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Sense of adventure and tin of mints fuels a journey to Japan

Intern Spotlight: Rhys Young

START GIS Analyst Intern Rhys Young’s first taste of East Asian culture came in a canister of Pinky mints, adorned with a cartoon monkey. The gift was from a cousin stationed in Okinawa, Japan, who told her stories about his travels throughout the country. These stories (with help from an adorable illustrated monkey) left Young with a lifelong fascination of East Asian culture.

Three years later, Young’s family hosted Reika, a Japanese student, through an exchange program offered through Young’s 4-H program in Salina County, Kansas.

“After the month was up, Rieka urged me to visit her in Japan. I learned that as a 4-H member I could participate in the International 4-H Youth Exchange (IFYE),” Young said.

Young was approved for the program and set off for a long-term trip to Tokyo. Young spent the first month of her journey taking Japanese language classes in Shinjuku, Tokyo’s business district, and lived with Reika for the remainder of the visit.

Young enjoyed the cultural experience so much that two years later, in 2009, she returned to Japan as a Rotary Youth Exchange Student. Young attended Sendai Ikuei Gakuen High School 

in Sendai, Miyagi, for the entirety of her sophomore year and jumped at every opportunity offered to her—from playing on the women’s basketball team to challenging the administration for access to high-level courses.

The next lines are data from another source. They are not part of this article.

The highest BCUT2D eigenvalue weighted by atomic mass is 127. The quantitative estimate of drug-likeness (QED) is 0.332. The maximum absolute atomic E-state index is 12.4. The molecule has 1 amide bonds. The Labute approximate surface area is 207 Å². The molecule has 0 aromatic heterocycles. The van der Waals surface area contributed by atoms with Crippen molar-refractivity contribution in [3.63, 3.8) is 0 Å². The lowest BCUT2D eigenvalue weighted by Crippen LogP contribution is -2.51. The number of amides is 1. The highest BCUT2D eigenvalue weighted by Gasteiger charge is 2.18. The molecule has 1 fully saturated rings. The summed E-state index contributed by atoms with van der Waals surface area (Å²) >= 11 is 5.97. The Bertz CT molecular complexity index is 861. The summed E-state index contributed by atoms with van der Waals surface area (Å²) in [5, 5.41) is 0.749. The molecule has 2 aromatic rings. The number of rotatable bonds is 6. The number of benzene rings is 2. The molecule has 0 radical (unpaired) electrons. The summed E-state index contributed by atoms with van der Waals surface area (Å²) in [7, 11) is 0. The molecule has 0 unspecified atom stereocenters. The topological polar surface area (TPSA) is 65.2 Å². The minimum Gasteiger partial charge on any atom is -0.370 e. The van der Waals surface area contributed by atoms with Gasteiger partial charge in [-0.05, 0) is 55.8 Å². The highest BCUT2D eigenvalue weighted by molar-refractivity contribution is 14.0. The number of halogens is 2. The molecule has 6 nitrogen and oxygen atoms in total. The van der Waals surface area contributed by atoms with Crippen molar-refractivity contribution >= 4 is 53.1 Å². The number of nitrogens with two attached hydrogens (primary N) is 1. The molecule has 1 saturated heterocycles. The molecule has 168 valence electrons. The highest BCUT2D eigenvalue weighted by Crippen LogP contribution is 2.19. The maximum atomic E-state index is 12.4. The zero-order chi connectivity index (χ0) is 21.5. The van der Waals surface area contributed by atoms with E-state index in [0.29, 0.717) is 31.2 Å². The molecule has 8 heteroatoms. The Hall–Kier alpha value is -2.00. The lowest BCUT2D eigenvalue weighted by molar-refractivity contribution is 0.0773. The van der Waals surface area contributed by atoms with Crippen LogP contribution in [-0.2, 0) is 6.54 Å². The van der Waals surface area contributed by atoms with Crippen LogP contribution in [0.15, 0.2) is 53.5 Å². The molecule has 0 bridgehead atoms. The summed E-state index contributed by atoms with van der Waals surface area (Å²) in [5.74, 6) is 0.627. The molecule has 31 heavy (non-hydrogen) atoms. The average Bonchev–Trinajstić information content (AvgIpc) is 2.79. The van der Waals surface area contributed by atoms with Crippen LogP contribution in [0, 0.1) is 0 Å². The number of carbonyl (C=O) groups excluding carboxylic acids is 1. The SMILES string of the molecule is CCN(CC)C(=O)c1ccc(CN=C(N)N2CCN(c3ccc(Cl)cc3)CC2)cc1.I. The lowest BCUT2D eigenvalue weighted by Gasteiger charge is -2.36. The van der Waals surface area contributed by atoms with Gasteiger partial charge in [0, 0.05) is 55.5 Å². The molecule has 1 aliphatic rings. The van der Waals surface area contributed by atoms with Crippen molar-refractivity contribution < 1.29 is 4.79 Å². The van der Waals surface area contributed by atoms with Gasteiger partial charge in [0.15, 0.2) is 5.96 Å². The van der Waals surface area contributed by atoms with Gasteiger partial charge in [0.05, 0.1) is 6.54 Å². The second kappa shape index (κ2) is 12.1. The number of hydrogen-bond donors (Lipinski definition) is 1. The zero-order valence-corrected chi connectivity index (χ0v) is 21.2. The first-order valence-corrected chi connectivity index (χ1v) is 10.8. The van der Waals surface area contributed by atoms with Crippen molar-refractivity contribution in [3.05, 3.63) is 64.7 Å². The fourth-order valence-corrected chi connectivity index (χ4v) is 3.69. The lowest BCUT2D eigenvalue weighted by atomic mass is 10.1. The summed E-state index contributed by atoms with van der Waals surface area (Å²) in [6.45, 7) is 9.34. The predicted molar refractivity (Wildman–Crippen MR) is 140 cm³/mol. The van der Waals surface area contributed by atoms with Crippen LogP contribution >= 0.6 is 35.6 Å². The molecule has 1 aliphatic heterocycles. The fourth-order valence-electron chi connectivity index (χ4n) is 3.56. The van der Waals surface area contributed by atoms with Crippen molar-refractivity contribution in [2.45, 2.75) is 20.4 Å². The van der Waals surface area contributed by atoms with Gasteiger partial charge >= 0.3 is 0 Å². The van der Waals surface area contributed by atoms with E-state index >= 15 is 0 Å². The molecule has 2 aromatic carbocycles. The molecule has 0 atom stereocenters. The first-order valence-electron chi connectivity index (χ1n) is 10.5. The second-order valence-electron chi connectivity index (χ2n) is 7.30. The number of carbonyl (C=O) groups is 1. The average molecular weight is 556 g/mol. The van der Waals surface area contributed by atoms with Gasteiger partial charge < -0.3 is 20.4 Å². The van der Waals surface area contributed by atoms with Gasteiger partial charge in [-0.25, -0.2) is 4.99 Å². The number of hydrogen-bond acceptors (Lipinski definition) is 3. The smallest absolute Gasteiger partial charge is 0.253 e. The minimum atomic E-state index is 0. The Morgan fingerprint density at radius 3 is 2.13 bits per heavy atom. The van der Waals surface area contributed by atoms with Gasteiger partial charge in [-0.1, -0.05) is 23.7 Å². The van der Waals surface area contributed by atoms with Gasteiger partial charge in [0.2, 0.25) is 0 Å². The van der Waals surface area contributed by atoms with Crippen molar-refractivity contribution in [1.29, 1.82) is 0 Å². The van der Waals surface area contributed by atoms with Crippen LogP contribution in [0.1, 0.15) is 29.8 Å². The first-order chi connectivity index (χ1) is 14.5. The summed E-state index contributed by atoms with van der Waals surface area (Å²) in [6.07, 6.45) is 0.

“At Ikuei, most female exchange students were integrated into the all-girls foreign language course. I petitioned the administration for admission into the school’s basic college prep course, mostly so I could practice my Japanese in an environment that wasn’t as accustomed to English,” Young said.

Young is currently studying at George Washington University in Washington, D.C., and interning both at START and at Diplomatic and Consular Officers Retired (DACOR) Bacon House. Young also is an active member of George Washington University’s Delta Phi Epsilon Professional Foreign Service Sorority.

True to her international spirit and interest in terrorism, Young hopes to continue working in the GIS intelligence field.

“My dream job would involve contributing to the body of knowledge that helps policymakers and law enforcement agents take steps to ensure national security,” Young said.

Despite Young’s hectic schedule, her love of East Asian culture has not wavered. When she is not working at her internships or participating in her sorority’s professional events, Young can be found discussing the batting lineup for the Japanese Pacific League’s Tohoku Rakuten Golden Eagles, her favorite baseball team.